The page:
On resentencing, the district court construed our mandate narrowly, as essentially requiring resentencing within the guideline range of 41 to 51 months, as dictated by an offense level of 22 and criminal history category of I, pursuant to the 1990 version of the guidelines. The district court further understood that it was required, given the established offense level of 22, to make formal fact findings regarding defendant's ability to pay before imposing an appropriate fine. The district court understood that all other aspects of the original sentencing had been affirmed and considered it unnecessary and inappropriate to revisit any other aspects. The district court thus denied defendant's request to apply the 1993 version of the guidelines. Appellant contends the district court's application of incorrect guidelines is reviewable error per se.


Under 18 U.S.C. Sec. 3553(a)(4), a sentencing court is generally required to apply the sentencing guidelines in effect at the time of sentencing. See also U.S.S.G. Sec. 1B1.11(a); United States v. Clemons, 999 F.2d 154, 158 (6th Cir.1993). This rule has generally been held to apply on resentencing as well. See United States v. Fagan, 996 F.2d 1009, 1018 (9th Cir.1993) (collecting cases). As the district court held at the original sentencing, and we affirmed, an exception to this rule is recognized where amendments to the guidelines made after commission of a crime would result in punishment more severe than that provided for at the time the crime was committed. Another exception is recognized where the resentencing court's authority is explicitly limited by the appellate court's mandate. The "mandate rule" requires lower courts to adhere to the commands of a superior court. United States v. Moored, --- F.3d ----, No. 93-2230, slip. op. at 4-5, 1994 WL 592105 (6th Cir. Nov. 9, 1994). "The trial court must implement both the letter and the spirit of the mandate, taking into account the appellate court's opinion and the circumstances it embraces." Id., p. 5, quoting United States v. Kikumura, 947 F.2d 72, 76 (3rd Cir.1991).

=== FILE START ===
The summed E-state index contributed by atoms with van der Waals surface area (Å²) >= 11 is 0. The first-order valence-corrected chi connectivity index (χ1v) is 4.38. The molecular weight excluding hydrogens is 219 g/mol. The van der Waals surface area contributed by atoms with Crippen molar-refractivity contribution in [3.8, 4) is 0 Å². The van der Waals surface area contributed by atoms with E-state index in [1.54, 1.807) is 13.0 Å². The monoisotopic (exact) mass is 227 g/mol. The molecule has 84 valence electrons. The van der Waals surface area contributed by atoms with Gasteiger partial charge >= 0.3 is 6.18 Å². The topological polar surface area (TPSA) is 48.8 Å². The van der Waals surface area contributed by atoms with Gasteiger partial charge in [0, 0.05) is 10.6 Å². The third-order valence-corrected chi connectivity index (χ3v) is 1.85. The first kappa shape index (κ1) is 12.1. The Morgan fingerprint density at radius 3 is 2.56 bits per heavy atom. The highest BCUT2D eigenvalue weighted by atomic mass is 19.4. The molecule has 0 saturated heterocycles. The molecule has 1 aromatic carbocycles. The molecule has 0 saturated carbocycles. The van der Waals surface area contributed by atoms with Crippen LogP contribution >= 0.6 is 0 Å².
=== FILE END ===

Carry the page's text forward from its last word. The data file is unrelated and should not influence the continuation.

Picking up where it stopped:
Thus, although many circuits have held that an order vacating a sentence and remanding for resentencing authorizes fully de novo resentencing, see Moored, collecting cases at p. 6, the appellate court may limit such authority by specific instruction. See e.g., United States v. Pimentel, 34 F.3d 799, 800 (9th Cir.1994); United States v. Badaracco, 954 F.2d 928, 943-44 (3rd Cir.1992).


Here, the mandate returned to the district court is admittedly ambiguous. It contains language explicitly upholding portions of the sentence, language vacating it in its entirety, and specific instruction, impliedly based on the 1990 version of the guidelines, concerning the appropriate offense level and guideline range to be employed and fact findings to be made.


After careful review of this Court's earlier ruling, we conclude that the district court's construction of it is reasonable and proper. Although the remand order does not expressly direct the district court to apply the 1990 version of the guidelines, it contains implied limitation to this effect. Cf. United States v. Caterino, 29 F.3d 1390, 1394-95 (9th Cir.1994). In viewing its resentencing authority to have been narrowly circumscribed, the district court conscientiously considered the circumstances embraced by the opinion and appropriately implemented the letter and the spirit of the mandate. We find no error in the decision to apply the 1990 version of the guidelines under the circumstances of this case.


Accordingly, the judgment of sentence is AFFIRMED.


Honorable David W. McKeague, United States District Court for the Western District of Michigan, sitting by designation